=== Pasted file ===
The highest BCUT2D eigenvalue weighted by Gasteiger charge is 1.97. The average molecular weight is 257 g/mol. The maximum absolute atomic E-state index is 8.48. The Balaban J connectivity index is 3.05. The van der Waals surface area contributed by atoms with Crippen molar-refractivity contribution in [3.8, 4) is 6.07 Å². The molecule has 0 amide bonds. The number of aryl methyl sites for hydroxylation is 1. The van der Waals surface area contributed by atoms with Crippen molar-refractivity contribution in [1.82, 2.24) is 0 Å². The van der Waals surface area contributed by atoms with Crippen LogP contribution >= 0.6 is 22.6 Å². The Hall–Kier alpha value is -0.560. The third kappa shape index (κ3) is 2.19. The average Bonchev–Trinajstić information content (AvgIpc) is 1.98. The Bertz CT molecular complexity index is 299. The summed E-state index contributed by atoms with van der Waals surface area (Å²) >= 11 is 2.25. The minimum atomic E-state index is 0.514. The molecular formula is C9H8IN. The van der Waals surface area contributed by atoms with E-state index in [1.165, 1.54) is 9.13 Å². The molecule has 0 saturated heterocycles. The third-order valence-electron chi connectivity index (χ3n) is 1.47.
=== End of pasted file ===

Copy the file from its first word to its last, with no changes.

The highest BCUT2D eigenvalue weighted by Gasteiger charge is 1.97. The average molecular weight is 257 g/mol. The maximum absolute atomic E-state index is 8.48. The Balaban J connectivity index is 3.05. The van der Waals surface area contributed by atoms with Crippen molar-refractivity contribution in [3.8, 4) is 6.07 Å². The molecule has 0 amide bonds. The number of aryl methyl sites for hydroxylation is 1. The van der Waals surface area contributed by atoms with Crippen molar-refractivity contribution in [1.82, 2.24) is 0 Å². The van der Waals surface area contributed by atoms with Crippen LogP contribution >= 0.6 is 22.6 Å². The Hall–Kier alpha value is -0.560. The third kappa shape index (κ3) is 2.19. The average Bonchev–Trinajstić information content (AvgIpc) is 1.98. The Bertz CT molecular complexity index is 299. The summed E-state index contributed by atoms with van der Waals surface area (Å²) >= 11 is 2.25. The minimum atomic E-state index is 0.514. The molecular formula is C9H8IN. The van der Waals surface area contributed by atoms with E-state index in [1.165, 1.54) is 9.13 Å². The molecule has 0 saturated heterocycles. The third-order valence-electron chi connectivity index (χ3n) is 1.47.